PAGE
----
If you are in emotional shock, you will feel numb and empty, alongside symptoms like:
- jumpiness/being on edge
- mood swings
- social withdrawal
- substance abuse
- changes to eating and sleeping.
Emotional shock tends to wear off in a few weeks and we slowly get back to normal. If it doesn’t wear off, if it goes on or on or if symptoms worsen, then it’s possible it has become post-traumatic shock syndrome (PTSD).
PTSD and complex PTSD
Have you felt numb ever since experiencing a trauma, or since childhood?
Post-traumatic shock disorder from a traumatic experience can mean we veer from fits of rage and upset, to feeling totally dead and empty inside. It’s as if our emotional thermostat now has ‘hot’ or ‘off’, but struggles to be anything in-between.
But what if there was no big recent trauma, but you feel as if you’ve spend most of your life asking, ‘why do I feel empty inside’?
If you had a difficult childhood with a series of traumatic experiences over one big trauma, you might have what is now referred to as ‘complex trauma’ or ‘c-PTSD’.
I have no idea why I feel empty inside
Has there been no recognisable trauma, no big event to speak of? Your childhood was average? But lately you feel like a cast member of the Walking Dead?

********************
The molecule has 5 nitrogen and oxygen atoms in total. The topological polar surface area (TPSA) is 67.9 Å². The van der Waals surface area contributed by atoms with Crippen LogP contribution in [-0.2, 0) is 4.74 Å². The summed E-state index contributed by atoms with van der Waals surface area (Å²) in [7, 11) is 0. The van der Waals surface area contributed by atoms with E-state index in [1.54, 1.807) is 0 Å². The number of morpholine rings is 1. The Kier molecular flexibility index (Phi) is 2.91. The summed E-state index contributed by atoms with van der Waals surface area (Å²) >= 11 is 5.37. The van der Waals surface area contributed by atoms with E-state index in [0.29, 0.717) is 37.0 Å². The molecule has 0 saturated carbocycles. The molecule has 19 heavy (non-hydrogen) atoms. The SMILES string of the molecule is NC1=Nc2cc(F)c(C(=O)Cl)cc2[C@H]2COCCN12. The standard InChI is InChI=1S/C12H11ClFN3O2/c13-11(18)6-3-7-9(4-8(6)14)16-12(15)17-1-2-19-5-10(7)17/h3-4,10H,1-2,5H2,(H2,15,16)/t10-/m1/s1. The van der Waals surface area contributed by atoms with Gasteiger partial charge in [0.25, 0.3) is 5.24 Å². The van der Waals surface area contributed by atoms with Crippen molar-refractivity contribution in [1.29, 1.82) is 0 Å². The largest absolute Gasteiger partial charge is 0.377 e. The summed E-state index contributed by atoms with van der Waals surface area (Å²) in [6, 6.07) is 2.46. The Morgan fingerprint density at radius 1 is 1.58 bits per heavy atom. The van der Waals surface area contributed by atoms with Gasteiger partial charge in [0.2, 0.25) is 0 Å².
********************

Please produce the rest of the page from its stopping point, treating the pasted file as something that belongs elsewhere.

It is likely to be depression. Depression is a spectrum of low moods that often descend without an exact reason.
Sufferers report feeling as if they are pushing through sand, and as if their head is full of fog. Other symptoms include:
Sometimes depression happens as a seemingly small event triggers old emotions and experiences that are unresolved. In a way this can be a positive, if we then seek support and end up healing our hidden wounds.
Being suddenly depressed despite a wonderful new job might lead us to realise that a rude colleague has triggered old feelings about being bullied as a child. It’s a chance to process that pain and finally move on.
Depression, or loneliness?
Find yourself in a situation far away from friends and loved ones? Or have you reached a point in life where you’ve given up on real connection? And just feel let down by those around you?